Took a drive to Lake Tekapo as it was supposed to have the bluest water in the area. Going to be hard to top Lake Pukaki. Lake Tekapo is the second-largest of three parallel lakes running north to south along the northern edge of the Mackenzie Basin. Lake Ohau and Lake Pukaki are the other two. We arrived in the town of Tekapo and the sun was still a bit low and the water was blue but not dazzling yet. We stopped to view a very old stone church that is one of the most photographed in NZ and took some pictures. The Church of the Good Shepherd was the first church built in the Mackenzie Basin in 1935. The churches in all the towns we have passed through so far have been very tiny, seating maybe 50 people. They are very quaint!
We had left early this morning to get here so we decided that it was time for a snack. We drove to the base of a mountain called Mount John where there was a sign stating we had to pay $5 to use the road to get to the café. The man who took our money had a son who played hockey in Chicago on one of the smaller teams. Always a connection no matter how far from home you are!
The drive to the top was steep and quick and there is an observatory here. This area is supposed to be one of the darkest places on earth! The moon has been too bright to see anything here the last few days. The top offers a 360 degree view of the surrounding town and lake and now that it is a bit later in the day and we are higher, we can see the lake and it’s crazy blue. Vastly different in shade from Lake Pukaki! This lake has blues that are deeper and more intense and Lake Pukaki has a green/aquamarine tint to it. We think it is a lighter color perhaps because the putty colored waters from the glaciers feed into it directly.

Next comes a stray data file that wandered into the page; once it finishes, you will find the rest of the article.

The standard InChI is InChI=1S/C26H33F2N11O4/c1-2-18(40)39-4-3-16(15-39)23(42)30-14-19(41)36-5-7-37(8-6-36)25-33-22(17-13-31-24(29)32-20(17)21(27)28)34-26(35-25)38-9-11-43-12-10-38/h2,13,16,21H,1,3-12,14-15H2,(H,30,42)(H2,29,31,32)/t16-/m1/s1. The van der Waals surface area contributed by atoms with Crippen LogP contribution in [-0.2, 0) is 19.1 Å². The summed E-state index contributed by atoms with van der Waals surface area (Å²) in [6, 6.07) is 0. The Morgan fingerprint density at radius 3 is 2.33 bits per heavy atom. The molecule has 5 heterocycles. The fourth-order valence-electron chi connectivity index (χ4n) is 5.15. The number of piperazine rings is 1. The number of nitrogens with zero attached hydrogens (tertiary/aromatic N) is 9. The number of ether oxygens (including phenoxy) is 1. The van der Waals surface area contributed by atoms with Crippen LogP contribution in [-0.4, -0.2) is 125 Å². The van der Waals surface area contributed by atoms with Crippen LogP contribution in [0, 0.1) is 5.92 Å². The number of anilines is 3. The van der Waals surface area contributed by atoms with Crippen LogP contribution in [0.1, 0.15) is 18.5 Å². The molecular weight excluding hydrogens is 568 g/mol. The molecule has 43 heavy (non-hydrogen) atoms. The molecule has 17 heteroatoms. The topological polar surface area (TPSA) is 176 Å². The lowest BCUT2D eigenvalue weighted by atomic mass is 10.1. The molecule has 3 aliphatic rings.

The Astro Café at the top was surprisingly good. We had some tea, coffee and some sweets and sat outside to enjoy the view. A really lovely area and worth the $5 just to drive up here.
Shawn usually researches everywhere we are going and today he picked a random road on Google Maps to drive down. Scary, but true. The road did follow the lake to its end and it was almost all dirt, meandering among the gentle hills with the lake always in site. There were a few cows (yay!) and sheep (almost seen enough) and deer (still skittish) and they are all a part of the local stations. A station is what they call ranches in NZ and the ones we saw were as remote as almost all the other ones we have seen. You have to drive such long distances to get anywhere I assume they do not leave home very often. We do see school bus signs so the kids at least get to school…somewhere.
The autumn colors were especially bright against the blue waters.